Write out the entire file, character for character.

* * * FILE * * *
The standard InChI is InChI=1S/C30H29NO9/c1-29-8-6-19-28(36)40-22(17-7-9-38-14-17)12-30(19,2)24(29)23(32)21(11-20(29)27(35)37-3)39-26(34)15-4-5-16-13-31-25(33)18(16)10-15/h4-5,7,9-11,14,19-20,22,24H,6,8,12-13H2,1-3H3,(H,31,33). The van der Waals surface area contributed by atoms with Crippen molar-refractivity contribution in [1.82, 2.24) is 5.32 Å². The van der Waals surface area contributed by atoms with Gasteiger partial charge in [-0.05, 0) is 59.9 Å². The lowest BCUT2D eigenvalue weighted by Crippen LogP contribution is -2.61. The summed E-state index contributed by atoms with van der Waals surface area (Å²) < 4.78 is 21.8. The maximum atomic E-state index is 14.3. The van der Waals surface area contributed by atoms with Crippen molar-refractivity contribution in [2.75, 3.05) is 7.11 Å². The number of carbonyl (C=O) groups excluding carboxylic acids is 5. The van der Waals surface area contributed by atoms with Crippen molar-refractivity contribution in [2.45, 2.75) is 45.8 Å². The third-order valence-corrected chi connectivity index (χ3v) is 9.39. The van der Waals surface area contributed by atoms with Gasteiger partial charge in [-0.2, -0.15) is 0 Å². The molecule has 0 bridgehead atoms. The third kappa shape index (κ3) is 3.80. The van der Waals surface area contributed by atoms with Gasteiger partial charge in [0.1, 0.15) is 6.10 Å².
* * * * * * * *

The standard InChI is InChI=1S/C30H29NO9/c1-29-8-6-19-28(36)40-22(17-7-9-38-14-17)12-30(19,2)24(29)23(32)21(11-20(29)27(35)37-3)39-26(34)15-4-5-16-13-31-25(33)18(16)10-15/h4-5,7,9-11,14,19-20,22,24H,6,8,12-13H2,1-3H3,(H,31,33). The van der Waals surface area contributed by atoms with Crippen molar-refractivity contribution in [1.82, 2.24) is 5.32 Å². The van der Waals surface area contributed by atoms with Gasteiger partial charge in [-0.05, 0) is 59.9 Å². The lowest BCUT2D eigenvalue weighted by Crippen LogP contribution is -2.61. The summed E-state index contributed by atoms with van der Waals surface area (Å²) < 4.78 is 21.8. The maximum atomic E-state index is 14.3. The van der Waals surface area contributed by atoms with Crippen molar-refractivity contribution in [2.75, 3.05) is 7.11 Å². The number of carbonyl (C=O) groups excluding carboxylic acids is 5. The van der Waals surface area contributed by atoms with Crippen molar-refractivity contribution in [2.45, 2.75) is 45.8 Å². The third-order valence-corrected chi connectivity index (χ3v) is 9.39. The van der Waals surface area contributed by atoms with Gasteiger partial charge in [-0.2, -0.15) is 0 Å². The molecule has 0 bridgehead atoms. The third kappa shape index (κ3) is 3.80. The van der Waals surface area contributed by atoms with Gasteiger partial charge in [0.1, 0.15) is 6.10 Å².